Oh... headscarf, I thought you said burka. Which would be totally fine too, I mean why stop at headscarves? For that matter, why not start with Turbans?
via Daily Caller In an effort to get closer to the local population, American female soldiers stationed in Afghanistan are being encouraged to wear a Muslim headscarf when interacting with civilians. But some question whether the practice constitutes cultural sensitivity or a form of appeasement that is degrading to U.S. soldiers.
Major Kyndra Rotunda, executive director of the Military Law and Policy Institute and AMVETS Legal Clinic at Chapman University, told The Daily Caller that while the women are not being ordered to wear the head scarf, encouragement is tantamount to a demand. “They say they are encouraging women to wear the headscarf when they are out and about and on patrol. But the problem is — and I think anyone who has been in the military understands that being encouraged to do something is about the same thing as being ordered — it really puts them in an uncomfortable position when their commander says, ‘We really want you to do this, technically you don’t have to, but we really want you to do this,’” she said.
Lt. Col. Michael Lawhorn, a U.S. Central Command spokesman, stressed to TheDC that while commanders are encouraging American women to wear headscarves while engaging with civilians, they are not having them wear the headscarf in lieu of their kevlar helmets.
“Nobody is saying, ‘Okay as we head out onto this dangerous street, you wear a hijab instead of your kevlar helmet,’” Lawhorn said. “As women are on some of these engagement teams and they are going to go into places where are going to predominantly be dealing with other women, like giving them medical information or finding out their concerns are in the local community. Local commanders are encouraging them — not demanding, but encouraging — if they feel more comfortable — ‘Feel free to wear a headscarf.’”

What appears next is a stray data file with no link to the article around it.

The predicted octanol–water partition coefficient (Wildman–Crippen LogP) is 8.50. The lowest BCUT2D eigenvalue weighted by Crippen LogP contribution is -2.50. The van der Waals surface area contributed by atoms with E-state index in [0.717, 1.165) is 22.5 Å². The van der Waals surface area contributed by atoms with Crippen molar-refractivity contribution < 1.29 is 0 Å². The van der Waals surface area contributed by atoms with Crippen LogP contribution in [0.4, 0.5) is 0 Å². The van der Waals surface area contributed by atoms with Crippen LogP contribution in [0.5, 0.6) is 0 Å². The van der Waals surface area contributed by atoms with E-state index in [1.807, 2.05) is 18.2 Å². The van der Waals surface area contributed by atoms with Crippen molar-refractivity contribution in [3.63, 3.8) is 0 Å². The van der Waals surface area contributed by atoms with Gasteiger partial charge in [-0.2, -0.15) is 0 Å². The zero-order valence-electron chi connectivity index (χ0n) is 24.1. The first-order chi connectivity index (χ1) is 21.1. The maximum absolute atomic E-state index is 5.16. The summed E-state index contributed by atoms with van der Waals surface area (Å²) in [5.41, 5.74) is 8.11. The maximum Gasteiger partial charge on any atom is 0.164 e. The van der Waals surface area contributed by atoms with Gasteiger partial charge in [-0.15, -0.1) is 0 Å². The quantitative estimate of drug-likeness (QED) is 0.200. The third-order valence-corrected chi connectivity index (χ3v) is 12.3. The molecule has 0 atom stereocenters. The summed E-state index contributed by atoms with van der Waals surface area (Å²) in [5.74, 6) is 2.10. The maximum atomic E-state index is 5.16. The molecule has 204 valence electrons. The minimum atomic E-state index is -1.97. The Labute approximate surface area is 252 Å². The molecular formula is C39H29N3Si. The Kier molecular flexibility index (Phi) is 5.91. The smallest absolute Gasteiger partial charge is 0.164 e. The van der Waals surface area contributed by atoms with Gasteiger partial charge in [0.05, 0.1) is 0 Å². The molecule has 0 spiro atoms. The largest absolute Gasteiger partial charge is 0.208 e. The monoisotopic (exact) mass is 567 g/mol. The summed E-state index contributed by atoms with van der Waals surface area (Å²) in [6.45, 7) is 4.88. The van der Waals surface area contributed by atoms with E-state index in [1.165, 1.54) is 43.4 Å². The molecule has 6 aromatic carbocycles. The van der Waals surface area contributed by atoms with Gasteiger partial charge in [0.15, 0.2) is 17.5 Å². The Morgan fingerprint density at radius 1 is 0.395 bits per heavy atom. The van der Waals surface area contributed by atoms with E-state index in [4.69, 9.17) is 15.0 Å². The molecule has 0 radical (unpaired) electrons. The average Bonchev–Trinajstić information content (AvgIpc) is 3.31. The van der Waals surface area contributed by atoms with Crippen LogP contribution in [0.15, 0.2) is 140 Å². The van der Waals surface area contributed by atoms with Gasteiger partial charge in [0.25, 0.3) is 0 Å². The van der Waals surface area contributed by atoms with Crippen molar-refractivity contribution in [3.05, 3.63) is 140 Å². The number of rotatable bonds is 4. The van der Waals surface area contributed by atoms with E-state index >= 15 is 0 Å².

Rotunda remained unconvinced, telling TheDC that helmets are always the preferred head wear among soldiers. “Even if it is outreach, you never know what to expect. You really should be wearing your kevlar helmet, it is a safety issue,” she said.
Retired Col. Martha McSally, whose grievance about being forced to wear the Muslim abaya while stationed in Saudi Arabia in the 1990s resulted in 2002 legislation outlawing the practice of making female soldiers wear Muslim religious garb in Saudi Arabia, told The Daily Caller that the sanctity of the uniform should not be sullied with outside accessories like the hijab. “Another thing that makes this inappropriate is that they are wearing it with their uniform,” she said. “All the services have several-hundred-page regulations about what is appropriate and is not appropriate to wear with the uniform, and we have very strict guidelines … You are representing the United States government. You are wearing the U.S. military uniform, and it confuses what you are representing when you add this to the uniform.”
“It is clearly within Congress’s realm to pass another provision like what they passed in 2002,” she said. “If the military on its own doesn’t stop this nonsense.”
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